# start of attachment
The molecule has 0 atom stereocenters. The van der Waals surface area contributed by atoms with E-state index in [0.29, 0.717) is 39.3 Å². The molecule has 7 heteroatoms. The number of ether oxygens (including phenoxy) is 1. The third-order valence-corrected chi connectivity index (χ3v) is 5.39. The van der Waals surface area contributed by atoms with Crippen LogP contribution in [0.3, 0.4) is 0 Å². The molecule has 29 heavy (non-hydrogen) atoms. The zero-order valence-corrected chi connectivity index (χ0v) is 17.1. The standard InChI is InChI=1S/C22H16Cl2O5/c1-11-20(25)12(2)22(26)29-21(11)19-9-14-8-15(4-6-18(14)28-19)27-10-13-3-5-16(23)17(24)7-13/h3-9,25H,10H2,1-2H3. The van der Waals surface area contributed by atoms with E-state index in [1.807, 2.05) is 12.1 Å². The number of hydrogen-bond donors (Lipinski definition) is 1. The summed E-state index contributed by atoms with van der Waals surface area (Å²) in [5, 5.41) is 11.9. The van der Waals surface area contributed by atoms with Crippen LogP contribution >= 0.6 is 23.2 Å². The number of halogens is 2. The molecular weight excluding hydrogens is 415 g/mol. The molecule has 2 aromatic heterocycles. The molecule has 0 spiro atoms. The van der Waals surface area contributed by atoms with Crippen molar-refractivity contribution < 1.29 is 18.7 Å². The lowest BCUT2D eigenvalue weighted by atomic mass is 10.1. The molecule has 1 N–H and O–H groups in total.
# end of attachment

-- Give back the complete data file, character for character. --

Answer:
The molecule has 0 atom stereocenters. The van der Waals surface area contributed by atoms with E-state index in [0.29, 0.717) is 39.3 Å². The molecule has 7 heteroatoms. The number of ether oxygens (including phenoxy) is 1. The third-order valence-corrected chi connectivity index (χ3v) is 5.39. The van der Waals surface area contributed by atoms with Crippen LogP contribution in [0.3, 0.4) is 0 Å². The molecule has 29 heavy (non-hydrogen) atoms. The zero-order valence-corrected chi connectivity index (χ0v) is 17.1. The standard InChI is InChI=1S/C22H16Cl2O5/c1-11-20(25)12(2)22(26)29-21(11)19-9-14-8-15(4-6-18(14)28-19)27-10-13-3-5-16(23)17(24)7-13/h3-9,25H,10H2,1-2H3. The van der Waals surface area contributed by atoms with E-state index in [1.807, 2.05) is 12.1 Å². The number of hydrogen-bond donors (Lipinski definition) is 1. The summed E-state index contributed by atoms with van der Waals surface area (Å²) in [5, 5.41) is 11.9. The van der Waals surface area contributed by atoms with Crippen LogP contribution >= 0.6 is 23.2 Å². The number of halogens is 2. The molecular weight excluding hydrogens is 415 g/mol. The molecule has 2 aromatic heterocycles. The molecule has 0 spiro atoms. The van der Waals surface area contributed by atoms with Crippen molar-refractivity contribution < 1.29 is 18.7 Å². The lowest BCUT2D eigenvalue weighted by atomic mass is 10.1. The molecule has 1 N–H and O–H groups in total.